Favorite Songs of the Week \

SPIN’s 7 Favorite Songs of the Week: Beck, Pusha T, and More

SPIN staffers select their must-hear tracks to wrap up your week

Welcome to our weekly roundup of the SPIN staff’s favorite new songs. Below, sample the best from iconic genre-clashers, Bronx-born rappers, and more.

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Angel Olsen, “Intern” (Jagjaguwar)
We haven’t heard Angel Olsen’s tragic, incandescent voice since 2014’s Burn Your Fire for No Witness (save for last week’s collaboration with Cass McCombs), but that doesn’t mean we forgot it for a second. “Intern” is a mysterious little fragment — a full song? Most of a song? An album trailer? — but its moody electronica pulls you in quick. “Maybe you know that it’s been too long,” Olsen says, by way of opening. “Doesn’t matter who you are or what you’ve done / Still gotta wake up and be someone.” Don’t we all, but at least we have the prospect of a new Angel Olsen record to sustain us. — ANNA GACA

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Beck, “Wow” (Columbia)
First thing’s first: This isn’t Beck’s homage to Christopher Walken’s “wow-ing” Continental. Originally thought to include OG Maco (then later clarified that it doesn’t), this single is a wide-eyed country-hip-hop medley with plenty of calls to “giddy up” and shoutouts to “the Lamborghini shitzu.” A clattering back beat, bansuri-flute whistles, and copious “la-la-la-la-la-la-la-la“s complete the (very bizarre) circle. Welcome back, Beck. — RACHEL BRODSKY

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Birdman and Jacquees feat. Dej Loaf, “007” (Cash Money)
From the brain trust that made up the second iteration of Rich Gang — the one helmed by the tag-team of Young Thug and Rich Homie Quan — emerges Jacquees, an R&B maestro who could be a Lil Wayne stunt double. Alongside his sire, Birdman, he’s been doing some serviceable Rich Gang pantomiming in the shadows, the most convincing of which is the eerie “007.” Over the same distant production that made Rich Gang’s Tha Tour Pt. 1 so hauntingly evocative, Jacquees settles into a groove, letting his voice swell and finding his stride with Dej Loaf as a running mate. — SHELDON PEARCE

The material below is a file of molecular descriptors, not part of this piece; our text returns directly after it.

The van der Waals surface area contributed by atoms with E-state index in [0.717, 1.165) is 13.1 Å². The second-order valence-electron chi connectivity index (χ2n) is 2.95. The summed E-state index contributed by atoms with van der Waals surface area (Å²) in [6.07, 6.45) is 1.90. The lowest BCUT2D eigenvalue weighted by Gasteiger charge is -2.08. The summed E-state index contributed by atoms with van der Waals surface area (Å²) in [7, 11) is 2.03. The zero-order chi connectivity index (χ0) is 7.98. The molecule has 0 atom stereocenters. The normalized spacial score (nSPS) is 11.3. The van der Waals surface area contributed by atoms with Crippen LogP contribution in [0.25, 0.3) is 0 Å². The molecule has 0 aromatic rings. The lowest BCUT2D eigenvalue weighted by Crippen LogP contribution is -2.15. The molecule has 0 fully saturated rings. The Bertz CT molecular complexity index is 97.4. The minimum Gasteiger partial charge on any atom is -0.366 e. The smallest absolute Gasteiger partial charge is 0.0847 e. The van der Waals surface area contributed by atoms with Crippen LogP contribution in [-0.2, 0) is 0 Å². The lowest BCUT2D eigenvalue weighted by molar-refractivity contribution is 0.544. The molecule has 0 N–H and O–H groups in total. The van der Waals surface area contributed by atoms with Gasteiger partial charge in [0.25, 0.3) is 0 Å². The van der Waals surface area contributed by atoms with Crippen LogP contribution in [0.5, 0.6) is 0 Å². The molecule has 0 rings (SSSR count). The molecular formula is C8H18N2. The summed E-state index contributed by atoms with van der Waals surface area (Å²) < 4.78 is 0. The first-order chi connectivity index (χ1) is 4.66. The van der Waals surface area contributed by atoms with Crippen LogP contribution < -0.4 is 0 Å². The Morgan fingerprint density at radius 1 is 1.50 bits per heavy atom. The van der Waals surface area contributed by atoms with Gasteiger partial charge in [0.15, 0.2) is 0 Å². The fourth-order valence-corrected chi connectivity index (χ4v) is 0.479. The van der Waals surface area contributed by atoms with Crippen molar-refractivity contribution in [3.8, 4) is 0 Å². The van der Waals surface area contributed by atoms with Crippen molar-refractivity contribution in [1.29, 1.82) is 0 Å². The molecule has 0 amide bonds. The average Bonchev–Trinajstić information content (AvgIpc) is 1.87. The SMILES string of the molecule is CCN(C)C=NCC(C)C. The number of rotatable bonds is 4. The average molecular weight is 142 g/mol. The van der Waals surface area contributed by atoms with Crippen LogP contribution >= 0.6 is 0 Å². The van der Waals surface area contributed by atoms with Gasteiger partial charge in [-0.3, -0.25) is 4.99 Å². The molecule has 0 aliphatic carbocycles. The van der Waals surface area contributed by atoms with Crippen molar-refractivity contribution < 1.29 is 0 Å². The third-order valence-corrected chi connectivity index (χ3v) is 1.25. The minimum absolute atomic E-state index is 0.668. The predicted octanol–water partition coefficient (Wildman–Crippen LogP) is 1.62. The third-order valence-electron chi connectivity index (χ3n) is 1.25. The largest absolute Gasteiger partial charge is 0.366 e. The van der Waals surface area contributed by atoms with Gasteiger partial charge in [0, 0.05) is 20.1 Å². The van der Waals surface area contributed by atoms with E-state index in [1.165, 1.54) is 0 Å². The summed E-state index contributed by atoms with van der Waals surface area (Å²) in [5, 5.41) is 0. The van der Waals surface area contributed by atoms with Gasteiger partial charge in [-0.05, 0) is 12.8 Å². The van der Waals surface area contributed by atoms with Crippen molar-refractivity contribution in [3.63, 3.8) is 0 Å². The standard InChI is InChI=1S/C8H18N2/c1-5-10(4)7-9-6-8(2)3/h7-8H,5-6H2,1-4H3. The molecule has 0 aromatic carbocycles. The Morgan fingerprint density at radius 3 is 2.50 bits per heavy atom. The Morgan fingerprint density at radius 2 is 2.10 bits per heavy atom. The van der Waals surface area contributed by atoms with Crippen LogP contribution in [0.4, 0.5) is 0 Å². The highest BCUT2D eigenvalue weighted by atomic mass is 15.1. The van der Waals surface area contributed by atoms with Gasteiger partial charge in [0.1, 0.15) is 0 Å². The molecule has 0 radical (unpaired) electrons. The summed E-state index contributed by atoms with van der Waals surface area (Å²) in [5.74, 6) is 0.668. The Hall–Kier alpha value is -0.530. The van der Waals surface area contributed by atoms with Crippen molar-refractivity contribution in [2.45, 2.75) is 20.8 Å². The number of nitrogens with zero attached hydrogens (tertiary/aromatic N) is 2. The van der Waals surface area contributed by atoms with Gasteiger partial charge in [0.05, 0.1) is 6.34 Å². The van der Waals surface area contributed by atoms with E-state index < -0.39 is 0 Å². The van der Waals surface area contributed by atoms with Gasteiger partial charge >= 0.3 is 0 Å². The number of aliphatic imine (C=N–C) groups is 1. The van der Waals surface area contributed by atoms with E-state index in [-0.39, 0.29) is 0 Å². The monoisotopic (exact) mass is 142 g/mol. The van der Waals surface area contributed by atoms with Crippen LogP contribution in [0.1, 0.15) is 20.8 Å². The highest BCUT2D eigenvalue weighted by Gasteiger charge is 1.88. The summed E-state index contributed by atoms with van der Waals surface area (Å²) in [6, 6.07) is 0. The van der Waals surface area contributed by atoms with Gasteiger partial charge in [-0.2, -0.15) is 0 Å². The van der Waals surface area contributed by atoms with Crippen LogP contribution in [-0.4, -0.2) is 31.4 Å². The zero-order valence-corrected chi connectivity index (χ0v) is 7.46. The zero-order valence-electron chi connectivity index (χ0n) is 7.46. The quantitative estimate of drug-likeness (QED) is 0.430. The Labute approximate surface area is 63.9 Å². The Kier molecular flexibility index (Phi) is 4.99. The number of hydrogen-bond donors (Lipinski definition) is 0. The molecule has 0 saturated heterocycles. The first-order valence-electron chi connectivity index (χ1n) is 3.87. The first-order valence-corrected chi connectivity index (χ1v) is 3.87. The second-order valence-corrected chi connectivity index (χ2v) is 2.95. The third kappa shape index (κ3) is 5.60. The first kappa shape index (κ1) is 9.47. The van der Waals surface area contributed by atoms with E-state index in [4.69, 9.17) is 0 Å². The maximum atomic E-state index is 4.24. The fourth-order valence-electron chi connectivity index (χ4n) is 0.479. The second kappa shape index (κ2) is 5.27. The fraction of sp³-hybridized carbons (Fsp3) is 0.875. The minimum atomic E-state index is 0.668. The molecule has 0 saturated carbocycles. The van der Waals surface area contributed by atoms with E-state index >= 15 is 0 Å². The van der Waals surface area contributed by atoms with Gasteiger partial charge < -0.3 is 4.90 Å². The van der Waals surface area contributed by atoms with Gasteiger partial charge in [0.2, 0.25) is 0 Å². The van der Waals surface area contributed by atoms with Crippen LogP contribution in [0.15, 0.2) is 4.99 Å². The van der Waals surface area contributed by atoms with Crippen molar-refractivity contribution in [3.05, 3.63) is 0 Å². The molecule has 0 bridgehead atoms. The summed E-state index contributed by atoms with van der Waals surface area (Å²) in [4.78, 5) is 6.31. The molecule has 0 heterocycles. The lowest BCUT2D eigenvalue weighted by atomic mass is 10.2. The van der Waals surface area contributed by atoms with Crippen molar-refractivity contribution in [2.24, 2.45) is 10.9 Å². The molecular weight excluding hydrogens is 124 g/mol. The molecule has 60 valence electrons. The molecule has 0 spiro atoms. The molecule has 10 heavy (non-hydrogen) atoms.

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Pusha T feat. Jay Z, “Drug Dealers Anonymous” (G.O.O.D. Music)
The bible references (“let he without sin cast the first stone”), outlandish boasts (“I’m Dennis Rodman”), and claims of a “lesser God” while packing Madonnas into a Mazda like a clown car all just feel sort of quaint compared to the news that King Push gave McDonald’s its jingle. So give it up for the gummy-ghost beat and Jay Z’s “Damn Daniel”-dropping dad-rap: “We just call the shots by simply moving our thumbs.” A fitting soundtrack to the discovery that an icon with drug connections is on Ronald McDonald’s payroll, too. — DAN WEISS

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Young Thug, “Gangster S**t” (300 Entertainment)
Kanye West did have a point when he fake-freaked out at Kobe Bryant in that commercial a few years back: How do you become better when you’re the superlative? Young Thug has been the most unpredictable and imaginative MCs of the past two years. But what’s different about Thugger’s 2016 is how he’s finding ways to somehow surpass those descriptors. After Jay Z shook the rust off with “Drug Dealers Anonymous,” Young Thug was chanting hooks, yelping mantras (“Seven rings on me like Horry!”), and burping out melodies over a production that sounds crafted by Mxyzptlk (although the internets tells me it’s actually Wheezy). Young Thug just satisfied fans enough to last the rest of the year, and Hy!£UN35 isn’t even out yet. — BRIAN JOSEPHS

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Ryley Walker, “The Halfwit in Me” (Dead Oceans)
Chicago guitar aficionado Ryley Walker shows off his enviable chops in the first listen from his forthcoming sophomore release, Golden Sings That Have Been Sung, out August 19. True to the record’s title, “The Halfwit in Me” shines with an impressive array of warm, sun-dappled strings over the course of its six minutes. The official start of summer may be a few weeks away, but Walker makes it feel like it’s already here. — R.B.

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VHÖL, “Dispatch” (Adult Swim)
Spirit Journey Formation Anniversary undoubtedly would’ve approved of VHÖL’s latest contribution to the Adult Swim Singles Series, a grimy behemoth of a metal roadster, plowing through stop signs with such chugging bass-and-guitar fury that they turn the signs from red to green. More like WHÖA. — ANDREW UNTERBERGER